Tangata tuna (eel man)

In: Stories, Traditional stories

This story comes from the Gladstone area. It is the tragic tale of a young woman who commits a heinous crime while in a grief stricken panic.

Many, many years ago our ancestors lived in papakainga beside the numerous streams that flowed into the ancestral river, Ruamahanga. A young woman lived with her whanau at Parakawhara, the place that we now know as Gladstone. She was very content at this time because soon her first-born child would enter the world of light leaving the safety through the sacred river of life that was her womb.

One day the woman was outside tending to the weeds in a garden when an irresistible urge came upon her, a feeling that was unknown to her before that moment. She instinctively knew that it was time to have her baby and the child was ready right then.

The gardens had been placed on a lower terrace from the kainga so that she had to walk some distance to get back to the village. Although she knew that the kuia with expertise in delivering children had been waiting for the day that she would go into labour for sometime her body told her that the baby was coming now.

The distance to the whare kohanga, the building built especially for her special event was to far away. So with surprising calm she walked out of the garden gingerly making her way underneath a large totara tree that sat in amongst a thicket of smaller trees.

Within the privacy and shelter that the trees afforded her the young woman brought her own child into this world. Through the pain of birth she felt an indescribable joy as she had now contributed to the ongoing maintenance of her families bloodline.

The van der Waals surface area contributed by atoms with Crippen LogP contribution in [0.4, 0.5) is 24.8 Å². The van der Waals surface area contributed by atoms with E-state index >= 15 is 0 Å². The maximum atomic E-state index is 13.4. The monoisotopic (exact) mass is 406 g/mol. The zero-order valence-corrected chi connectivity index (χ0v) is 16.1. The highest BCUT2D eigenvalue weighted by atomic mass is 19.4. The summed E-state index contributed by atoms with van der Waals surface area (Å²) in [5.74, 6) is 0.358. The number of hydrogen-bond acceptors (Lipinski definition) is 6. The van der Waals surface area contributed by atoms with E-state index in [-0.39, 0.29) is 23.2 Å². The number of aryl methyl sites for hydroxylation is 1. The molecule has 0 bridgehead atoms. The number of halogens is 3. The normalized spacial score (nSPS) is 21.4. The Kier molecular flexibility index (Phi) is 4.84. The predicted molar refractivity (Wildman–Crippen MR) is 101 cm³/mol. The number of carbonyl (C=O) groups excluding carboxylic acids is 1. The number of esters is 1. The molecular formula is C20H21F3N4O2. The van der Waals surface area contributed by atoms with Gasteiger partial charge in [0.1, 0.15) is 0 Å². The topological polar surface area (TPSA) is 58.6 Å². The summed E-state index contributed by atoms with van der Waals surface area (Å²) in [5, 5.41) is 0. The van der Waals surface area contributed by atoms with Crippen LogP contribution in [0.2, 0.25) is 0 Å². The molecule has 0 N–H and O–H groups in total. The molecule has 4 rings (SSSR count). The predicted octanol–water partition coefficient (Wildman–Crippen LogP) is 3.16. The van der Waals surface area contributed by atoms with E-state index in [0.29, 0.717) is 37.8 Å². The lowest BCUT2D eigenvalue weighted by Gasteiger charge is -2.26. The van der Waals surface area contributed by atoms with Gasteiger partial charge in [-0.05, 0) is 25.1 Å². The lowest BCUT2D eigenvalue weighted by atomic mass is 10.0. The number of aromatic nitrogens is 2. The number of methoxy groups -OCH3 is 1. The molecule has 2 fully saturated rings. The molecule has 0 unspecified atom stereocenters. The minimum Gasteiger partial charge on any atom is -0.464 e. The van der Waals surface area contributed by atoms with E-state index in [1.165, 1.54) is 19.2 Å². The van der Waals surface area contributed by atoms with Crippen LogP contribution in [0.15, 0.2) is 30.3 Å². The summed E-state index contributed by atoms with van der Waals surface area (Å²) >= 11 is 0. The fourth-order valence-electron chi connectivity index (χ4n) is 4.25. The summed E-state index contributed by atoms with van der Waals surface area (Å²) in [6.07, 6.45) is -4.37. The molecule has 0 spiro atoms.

With tears of happiness and sighs of relief she looked down to her newborn babe, but much was wrong. Instant despair came over her; she started to shake with disbelief and to wail in revulsion at what met her eyes.

The baby she had dreamt about for nine months was so severely disfigured that its form was hardly human. Nothing but dread and fear rushed through her mind so that in a moment of madness and utter panic she gathered up the poor infant and ran towards a nearby stream. In the depths of a waterway full of the life giving power of waimaori the babe drowned within minutes of taking its first breath. In other circumstances the baby’s first immersion in water would have been through the process of cleansing and dedication of the tohi ritual, but for this little one it meant premature death.

By the time that the woman realised what she had done it was to late so her thoughts turned to her new predicament. When she returned to the kainga the people asked her where her baby was. Her account of earlier events was honest and exacting up to the point that she first laid sight on her own flesh and blood. At this point she tried to convince both herself and everyone else that the mischievous turehu or fairy folk had come down from the mountains and spirited her child away.

Although turehu were known to do such things the people saw that there was no conviction in the story and suspected that a far different fate had befallen their mokopuna. Although no one could prove anything the once cheerful and industrious woman became possessed with hidden demons.